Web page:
Her family broken apart and her identity taken away, she had to forget her past in order to face her future. But forgetting isn’t forever.
Taken from their mother’s care and deported from England to the colonies, ten-year-old Marjorie Arnison and her nine-year-old brother, Kenny, were sent to the Prince of Wales Fairbridge Farm School on Vancouver Island in September 1937. Their eight-year-old sister, Audrey, followed the next August.
Marjorie's new home was on an isolated farm — a cottage she shared with at least ten other girls and a “cottage mother” at the head, who had complete control over her “children.”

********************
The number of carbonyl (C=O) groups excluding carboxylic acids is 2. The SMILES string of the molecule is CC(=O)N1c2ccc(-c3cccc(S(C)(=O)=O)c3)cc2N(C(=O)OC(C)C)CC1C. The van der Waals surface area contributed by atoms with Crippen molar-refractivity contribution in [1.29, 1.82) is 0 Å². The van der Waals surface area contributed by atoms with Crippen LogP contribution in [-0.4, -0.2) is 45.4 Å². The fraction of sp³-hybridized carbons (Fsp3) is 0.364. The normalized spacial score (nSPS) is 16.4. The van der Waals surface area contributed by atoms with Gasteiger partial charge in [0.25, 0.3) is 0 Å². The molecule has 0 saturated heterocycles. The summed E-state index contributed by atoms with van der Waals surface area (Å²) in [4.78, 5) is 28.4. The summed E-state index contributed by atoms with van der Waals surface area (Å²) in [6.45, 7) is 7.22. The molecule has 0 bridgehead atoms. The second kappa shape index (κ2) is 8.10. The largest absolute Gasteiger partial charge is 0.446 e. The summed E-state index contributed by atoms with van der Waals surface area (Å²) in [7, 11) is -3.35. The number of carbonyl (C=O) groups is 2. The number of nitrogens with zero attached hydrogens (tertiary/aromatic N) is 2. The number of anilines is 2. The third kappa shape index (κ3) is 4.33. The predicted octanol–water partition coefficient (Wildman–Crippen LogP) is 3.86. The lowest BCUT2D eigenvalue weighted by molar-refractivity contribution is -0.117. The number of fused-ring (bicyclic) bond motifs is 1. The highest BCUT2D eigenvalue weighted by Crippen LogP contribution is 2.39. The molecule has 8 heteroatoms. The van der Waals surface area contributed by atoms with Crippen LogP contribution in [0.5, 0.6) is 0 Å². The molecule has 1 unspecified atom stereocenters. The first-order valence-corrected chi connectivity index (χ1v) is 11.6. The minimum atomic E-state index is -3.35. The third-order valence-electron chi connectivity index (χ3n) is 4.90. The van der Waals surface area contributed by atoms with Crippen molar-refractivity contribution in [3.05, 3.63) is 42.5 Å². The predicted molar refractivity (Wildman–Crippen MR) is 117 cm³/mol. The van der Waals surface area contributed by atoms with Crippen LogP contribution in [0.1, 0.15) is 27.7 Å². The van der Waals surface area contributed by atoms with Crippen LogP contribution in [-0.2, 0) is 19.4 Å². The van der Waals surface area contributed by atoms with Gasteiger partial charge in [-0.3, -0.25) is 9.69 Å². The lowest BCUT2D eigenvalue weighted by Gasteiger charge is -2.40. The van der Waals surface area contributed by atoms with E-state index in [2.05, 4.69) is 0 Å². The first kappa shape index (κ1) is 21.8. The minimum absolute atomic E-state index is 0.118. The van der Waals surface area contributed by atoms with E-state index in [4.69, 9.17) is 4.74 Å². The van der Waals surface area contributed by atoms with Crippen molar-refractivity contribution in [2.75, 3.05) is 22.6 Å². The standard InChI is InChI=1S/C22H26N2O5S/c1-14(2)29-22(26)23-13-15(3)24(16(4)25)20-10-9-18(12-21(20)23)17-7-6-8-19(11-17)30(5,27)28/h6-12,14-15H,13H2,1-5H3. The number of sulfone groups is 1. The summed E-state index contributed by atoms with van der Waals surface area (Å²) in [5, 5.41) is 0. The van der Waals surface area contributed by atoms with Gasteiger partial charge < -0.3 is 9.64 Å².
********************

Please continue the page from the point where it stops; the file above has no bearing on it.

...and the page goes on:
Survival required sticking to bare essentials. Marjorie had to accept a loss, which was difficult to forgive. Turning inward, she would find strength to pull her through, but she had to lock away her memories in order to endure her new life.
Marjorie was well into her senior years before those memories resurfaced.
Patricia Skidmore is the daughter of a British child migrant. She lives on Salt Spring Island, British Columbia.
Marjorie’s memoir is important in helping us all to remember a time not too long ago when the ties which bind us became lost to Governments. This is a powerful reminder of the consequences of child migration.
A testament to the human spirit, to resilience and reconciliation.
An important book because it exposes the dark side of “civilized” society, as it reveals the strength of the human heart to rise above that darkness.